- AVOID HARSH DISCIPLINE.
Parents should never hit a child, under any circumstances, Steinberg says. "Children who are spanked, hit, or slapped are more prone to fighting with other children," he writes. "They are more likely to be bullies and more likely to use aggression to solve disputes with others."
"There are many other ways to discipline a child -- including 'time out' -- which work better and do not involve aggression."
- EXPLAIN YOUR RULES AND DECISIONS.
"Good parents have expectations they want their child to live up to," he writes. "Generally, parents overexplain to young children and underexplain to adolescents. What is obvious to you may not be evident to a 12-year-old. He doesn't have the priorities, judgment, or experience that you have."
- TREAT YOUR CHILD WITH RESPECT.
"The best way to get respectful treatment from your child is to treat him respectfully," Steinberg writes. "You should give your child the same courtesies you would give to anyone else. Speak to him politely. Respect his opinion. Pay attention when he is speaking to you. Treat him kindly. Try to please him when you can. Children treat others the way their parents treat them. Your relationship with your child is the foundation for her relationships with others."
For example, if your child is a picky eater: "I personally don't think parents should make a big deal about eating," Steinberg says. "Children develop food preferences. They often go through them in stages. You don't want to turn mealtimes into unpleasant occasions. Just don't make the mistake of substituting unhealthy foods. If you don't keep junk food in the house, they won't eat it."
HOW CAN PARENTS AVOID THE DINNERTIME BATTLE WITH THEIR CHILDREN?
Still, there are some gentle ways parents can nudge their kids toward more healthful eating habits. Here are a few thoughts from nationally known nutrition experts on how to get kids to go from being picky eaters to people with sound, varied diets:
- Avoid a mealtime power struggle. One of the surest ways to win the battle but lose the war is to engage in a power struggle with your child over food, says Jody Johnston Pawel, LSW, CFLE, author of The Parent's Toolshop. With power struggles, you're saying, "Do it because I'm the parent" and that's a rationale that won't work for long, she says. But if your child understands the why behind the rules, those values can lay the groundwork for a lifetime of sound food choices.
- Let kids participate. Get a stepstool and ask your kids to lend a hand with easy tasks in the kitchen, says Sal Severe, PhD, author of How to Behave So Your Children Will, Too. "If they participate in helping to make the meal, they are more likely to want to try it," he says. Older children and teens can begin to prepare special meals or dishes by themselves. Get teens started learning to prepare healthy foods before it's time to live on their own.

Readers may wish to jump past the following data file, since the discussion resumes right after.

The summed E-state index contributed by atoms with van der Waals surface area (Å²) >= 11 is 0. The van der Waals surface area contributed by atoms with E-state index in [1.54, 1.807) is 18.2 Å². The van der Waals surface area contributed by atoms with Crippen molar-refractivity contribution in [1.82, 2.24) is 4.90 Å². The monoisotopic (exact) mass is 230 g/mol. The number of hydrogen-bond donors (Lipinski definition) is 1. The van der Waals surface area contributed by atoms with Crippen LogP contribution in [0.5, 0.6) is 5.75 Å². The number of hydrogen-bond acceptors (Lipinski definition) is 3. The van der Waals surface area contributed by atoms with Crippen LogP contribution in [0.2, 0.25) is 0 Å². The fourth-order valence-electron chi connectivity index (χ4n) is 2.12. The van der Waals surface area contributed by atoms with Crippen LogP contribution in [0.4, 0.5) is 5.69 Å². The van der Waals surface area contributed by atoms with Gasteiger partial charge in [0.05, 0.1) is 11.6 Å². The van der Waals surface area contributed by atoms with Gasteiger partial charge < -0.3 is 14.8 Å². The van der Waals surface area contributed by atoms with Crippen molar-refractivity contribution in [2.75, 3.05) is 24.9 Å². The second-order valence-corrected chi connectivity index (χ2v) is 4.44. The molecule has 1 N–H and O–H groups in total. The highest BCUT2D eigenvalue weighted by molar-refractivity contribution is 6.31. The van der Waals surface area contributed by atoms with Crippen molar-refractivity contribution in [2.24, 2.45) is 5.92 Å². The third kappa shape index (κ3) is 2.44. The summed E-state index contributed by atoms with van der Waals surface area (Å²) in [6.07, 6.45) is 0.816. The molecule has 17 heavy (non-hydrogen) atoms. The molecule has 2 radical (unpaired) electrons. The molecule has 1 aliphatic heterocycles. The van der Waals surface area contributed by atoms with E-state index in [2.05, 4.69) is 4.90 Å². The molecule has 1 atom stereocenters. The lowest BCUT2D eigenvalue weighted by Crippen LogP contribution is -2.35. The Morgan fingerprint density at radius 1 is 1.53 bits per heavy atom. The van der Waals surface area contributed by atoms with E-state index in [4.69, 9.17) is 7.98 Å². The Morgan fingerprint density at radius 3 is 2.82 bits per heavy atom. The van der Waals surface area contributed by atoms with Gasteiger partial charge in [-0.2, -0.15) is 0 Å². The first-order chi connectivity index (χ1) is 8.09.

- Don't label. Severe reminds parents that, more often than not, kids under 5 are going to be selective eaters. "Being selective is actually normal," says Elizabeth Ward, MS, RD. She prefers the term "limited eater" to the more negative term "picky."
- Build on the positives. "When I sit down with parents, we'll often find that their child actually does eat two or three things from each food group," says Ward. Just as children can get comfort from reading the same story over and over, they enjoy having a set of "predictable" foods. "Even though they aren't getting a wide variety of foods, they are actually doing OK nutritionally," says Ward. When the child goes through a growth spurt and has a bigger appetite, use that opportunity to introduce new foods, she recommends.
- Expose, expose, expose. Ward says a child needs to be exposed to a new food 10 to 15 times before he or she will accept it. But many parents give up long before that. So, even if your child only plays with the strawberry on her plate, don't give up. One day, she just may surprise you by taking a bite. But don't go overboard, says Severe. Limit exposure to one or two new foods a week.
- Don't bribe. Avoid using sweets as a bribe to get kids to eat something else, says Pawel. That can send the message that doing the right thing should involve an external reward as well as reinforces the pattern that eating unhealthy foods is a good way to reward yourself. The real reward of sound nutrition is a healthy body, not a chocolate cupcake.